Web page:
For many Cornellians, Waffle Frolic has been a Sunday brunch staple for years. Founded by two Ithaca college students in 2010, the Ithaca Commons establishment pledged to combine the spirit of Ithaca with urban edge in its unique mission. Waffle Frolic was the only specialized waffle eatery in Ithaca up until its closure on Oct. 15. According to the Ithaca Voice, the owners attributed the close to the rising cost of raw materials over the past few years as well as the COVID-19 pandemic, which made it difficult to stay in business.
After I received my Cornell acceptance letter, I dove head-first into every Google search about campus, wondering what the food would be like. It seemed silly, but it was something that mattered to me. Navigating campus eateries, both on and off campus, I’ve mastered the perfect places to visit for every scenario. Here are the best places to eat on campus for oddly specific scenarios that I’ve encountered (while living on North Campus):
When it’s nearing 2 a.m. and you have the munchies, you go to Bear Necessities on North Campus. Those churros hit different.
As my first semester at Cornell wanes, I have had moments where I felt like I have known everything about dining here. I can proudly say that I have been to most of the dining halls and eateries on or around campus. But alas, I am only a freshman. Many seniors — those who have braved the Ithaca winter for four years, somehow continued to go back to Okenshields repeatedly and have experienced everything that Cornell has thrown at them, are the ones with the actual knowledge. Although the COVID-19 era of Cornell Dining may taint their opinions, I decided to sit down with a few to hear their views on Cornell Dining eateries around campus.
In the early 1970s, Americans were experiencing their first strong wave of vegetarianism, as hippies and environmentalists alike were embracing the meatless movement. The people were speaking up, and they were speaking loudly, calling for vegetarian meals to become normalized and incorporated into everyday dining. At the same time, in wintery upstate Ithaca, a group of young adults banded together, not knowing yet the legacy they were soon to create. Some were Cornell students, while others had traveled to Ithaca to join the Lavender Hill commune, a coterie of LGBT+ hedonists. Together, they formed the Moosewood Collective, serving as founders, owners and operators of Moosewood — what is widely recognized as one of the longest-running vegetarian restaurants in the United States.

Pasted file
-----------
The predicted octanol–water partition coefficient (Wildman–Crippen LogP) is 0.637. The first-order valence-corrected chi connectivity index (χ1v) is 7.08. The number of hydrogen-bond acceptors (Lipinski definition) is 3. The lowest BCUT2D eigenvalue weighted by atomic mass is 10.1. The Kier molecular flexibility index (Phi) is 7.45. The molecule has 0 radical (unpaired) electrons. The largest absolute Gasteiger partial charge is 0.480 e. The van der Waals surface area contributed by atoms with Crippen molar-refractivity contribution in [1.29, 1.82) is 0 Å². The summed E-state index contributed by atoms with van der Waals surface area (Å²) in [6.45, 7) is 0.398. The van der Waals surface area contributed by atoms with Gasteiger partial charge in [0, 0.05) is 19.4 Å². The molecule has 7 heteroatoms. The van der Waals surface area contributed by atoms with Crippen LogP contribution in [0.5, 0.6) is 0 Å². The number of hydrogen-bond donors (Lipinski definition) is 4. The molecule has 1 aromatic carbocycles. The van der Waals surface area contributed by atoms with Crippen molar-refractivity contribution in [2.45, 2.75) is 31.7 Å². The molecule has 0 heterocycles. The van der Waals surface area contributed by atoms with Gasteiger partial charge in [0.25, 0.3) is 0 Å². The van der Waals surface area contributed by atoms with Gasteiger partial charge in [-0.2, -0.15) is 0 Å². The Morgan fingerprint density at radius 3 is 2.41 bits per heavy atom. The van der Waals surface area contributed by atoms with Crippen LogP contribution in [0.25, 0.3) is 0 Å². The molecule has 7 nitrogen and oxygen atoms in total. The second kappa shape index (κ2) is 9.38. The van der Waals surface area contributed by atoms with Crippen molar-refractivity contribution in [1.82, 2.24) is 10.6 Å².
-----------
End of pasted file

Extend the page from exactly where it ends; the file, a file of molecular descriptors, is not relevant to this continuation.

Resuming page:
Since its genesis in 1973, Moosewood has expanded, renovated multiple times and has become the name behind one of the most popular vegetarian cookbook series of all time.
To the Ithaca native, Aldi might just be another supermarket to hit on the list of Sunday errands. To me, Aldi seemed like a store full of adventure. I was driving back to Ithaca from a weekend away visiting family upstate. My mom asked me the classic going back to college question: “Should we stop and get some snacks for you?” I answered the question with a wide smile. “Of course!”
With the word “snacks” being thrown around, my mind automatically went to Trader Joe’s.
Although the 12 inches of winter snow we got this month begs to question whether or not spring will be on its way, the slow changing of temperature indicates that spring is nearby. Another measure to assess the changing of seasons: the return of Shamrock drinks at McDonald’s. Since the 1970s, McDonald’s has been offering the Shamrock Shake, a light green, minty-flavored milkshake to celebrate St. Patrick’s Day. Every year like clockwork, the fast food chain sells this drink across stores in the US, Canada and Ireland.
Home-cooked Middle Eastern and Mediterranean food is exactly what Collegetown needs, and Loumies has blown away all expectations. Inspired by the flavors of the Middle East, Persia and North Africa, Loumies has created a delicious blend of tasty dishes for Ithaca’s students and residents. They offer scrumptious dishes including Kufta Meatballs, okra stew and Labneh sandwiches, with flavorful sides of hummus, “Seven Spice” rice and more. Loumies is a family business. While there, I got a chance to speak with the chef, Rania Chidiac Kaldi and her husband, Raed.
When I recently joined a fraternity, I held onto some skepticism about the lifestyle. Perhaps the biggest question was the quality of the food. Most Cornell students have visited frat houses; we’ve seen the sweaty dance floors packed with people, and we’ve smelled the puke in the corner. To put it lightly, I was a little scared to try the food that my fraternity had to offer. However, my doubts soon dispersed.
The components of a cuisine, from common spices to dietary staples to preparation styles, vary widely across the world. However, the biggest divide between different food cultures may arise not in the cooking, but what comes after. I learned the importance of dining style through two specific eating experiences, which began continents apart and ended up a mile from each other here in Ithaca. One crisp autumn night, the brisk wind pushed my friends and I out into town to find something warm and fulfilling. We eventually spotted a little hole-in-the-wall restaurant filled with steaming food and locals digging in, enjoying their eating experience together.
Picture this. You’re a teenager in Santa Cruz in the 90s, hanging out with your friends after a long day of school. You’re all pretty hungry, so you turn on your computer and order a pizza. Pretty normal, right? Wrong.